Aviemore village has a variety of hotels, pub’s, restaurants and cafe’s for eating and entertainment.
Every night the whole village is lit up with fairy lights and snow flakes, it provides a real holiday atmosphere.
Aviemore was a quiet little village until the 1960’s when ski-ing took off with a vengeance. Now it is a bustling and very busy holiday destination. The beauty of Aviemore is that it caters for everyone and for those that like to spend time in bars, pubs, restaurants and clubs in the evenings it is the ideal holiday destination.
When the weather is good there are an awful lot of out door pursuits available and all set in the most beautiful surroundings.
When the weather is bad then there are visitor centres and exhibitions all over the place.
The people are friendly and helpful and their love of the area shows.
The Aviemore Centre (extracted from Wikipedia)
The Aviemore Hotel was destroyed by fire in 1950, and its site and that of its Golf course were used in the 1960s for the construction of the Aviemore Centre.
The Aviemore Centre was opened by Lady Fraser of Allander in 1966, (widow of Sir Hugh Fraser – House of Fraser). “The Centre”, as it became affectionately known, quickly developed into a major Scottish tourist destination, and in its heyday Royalty were regular visitors, including Prince Charles and Princess Anne who attended Royal Hunt Balls hosted in the Aviemore Centre’s Osprey Rooms.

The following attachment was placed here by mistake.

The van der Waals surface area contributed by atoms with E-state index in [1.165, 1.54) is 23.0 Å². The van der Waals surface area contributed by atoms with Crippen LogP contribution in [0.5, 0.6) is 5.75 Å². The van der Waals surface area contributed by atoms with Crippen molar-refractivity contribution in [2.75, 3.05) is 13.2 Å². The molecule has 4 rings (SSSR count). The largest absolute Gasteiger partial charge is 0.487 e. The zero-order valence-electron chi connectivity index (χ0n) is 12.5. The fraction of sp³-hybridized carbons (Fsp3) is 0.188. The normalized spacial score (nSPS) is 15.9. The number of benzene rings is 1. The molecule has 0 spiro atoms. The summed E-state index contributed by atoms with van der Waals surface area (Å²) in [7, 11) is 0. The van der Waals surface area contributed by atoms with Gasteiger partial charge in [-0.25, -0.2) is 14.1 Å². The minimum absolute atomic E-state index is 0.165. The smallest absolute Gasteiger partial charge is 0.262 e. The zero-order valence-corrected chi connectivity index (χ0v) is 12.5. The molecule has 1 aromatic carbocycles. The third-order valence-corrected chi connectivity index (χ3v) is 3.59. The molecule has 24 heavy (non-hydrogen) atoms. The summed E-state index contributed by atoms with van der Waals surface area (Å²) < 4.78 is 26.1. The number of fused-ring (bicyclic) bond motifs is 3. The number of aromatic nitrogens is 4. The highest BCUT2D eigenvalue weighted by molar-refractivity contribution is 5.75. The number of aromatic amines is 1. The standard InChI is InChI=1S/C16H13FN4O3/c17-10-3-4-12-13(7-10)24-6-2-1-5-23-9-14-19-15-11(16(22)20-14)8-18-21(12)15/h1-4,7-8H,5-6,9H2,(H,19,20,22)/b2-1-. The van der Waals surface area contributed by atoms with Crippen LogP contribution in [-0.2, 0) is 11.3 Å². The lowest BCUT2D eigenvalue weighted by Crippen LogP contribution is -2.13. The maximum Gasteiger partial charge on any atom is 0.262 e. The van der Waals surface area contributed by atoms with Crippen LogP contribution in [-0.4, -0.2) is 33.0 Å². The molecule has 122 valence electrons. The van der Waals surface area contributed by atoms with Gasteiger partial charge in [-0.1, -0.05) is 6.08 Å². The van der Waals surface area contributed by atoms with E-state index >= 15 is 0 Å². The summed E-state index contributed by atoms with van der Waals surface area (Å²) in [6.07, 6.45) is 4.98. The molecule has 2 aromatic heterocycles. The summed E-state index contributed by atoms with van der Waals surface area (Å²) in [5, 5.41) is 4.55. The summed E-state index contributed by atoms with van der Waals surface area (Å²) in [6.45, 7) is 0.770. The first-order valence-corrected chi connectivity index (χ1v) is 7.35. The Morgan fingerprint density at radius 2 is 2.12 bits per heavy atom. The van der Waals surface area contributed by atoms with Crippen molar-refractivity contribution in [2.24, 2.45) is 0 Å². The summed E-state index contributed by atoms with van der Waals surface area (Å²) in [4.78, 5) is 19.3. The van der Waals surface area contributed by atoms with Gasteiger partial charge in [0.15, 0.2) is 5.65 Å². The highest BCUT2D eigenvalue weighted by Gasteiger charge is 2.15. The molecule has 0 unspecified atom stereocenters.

The very popular BBC TV show “It’s A Christmas Knockout” was held in the complex twice, in 1971 hosted by David Vine and in 1977 hosted by Stuart Hall, but on the second occasion the lack of snow meant that the local fire brigade were brought in to flood Allander Square with foam to give the illusion of snow cover.
Within the Centre there was an international competition standard ice skating and curling rink, home to the Aviemore Blackhawks and Aviemore Blues hockey teams (whom recently reformed in a charity match played in Inverness), a 25m Swimming pool, “Santa Claus Land” (a Santa Claus theme park featuring a resident Santa 365 days a year), a cinema/theatre, bars, restaurants, nightclubs and discothèques, shops including “Cairdsport” (run by Sandy Caird, who brought the first ski shop and ski school to Aviemore), Allander Square with its concrete fountains, a dry ski slope, crazy golf, and a Go-kart track. However the lack of guaranteed snow meant that the anticipated boom for the centre was short-lived. This, coupled with a lack of investment over the decades and the quickly-dated 1960s architecture, began losing the Aviemore Centre custom. Landscaping within the Aviemore Centre, now gone.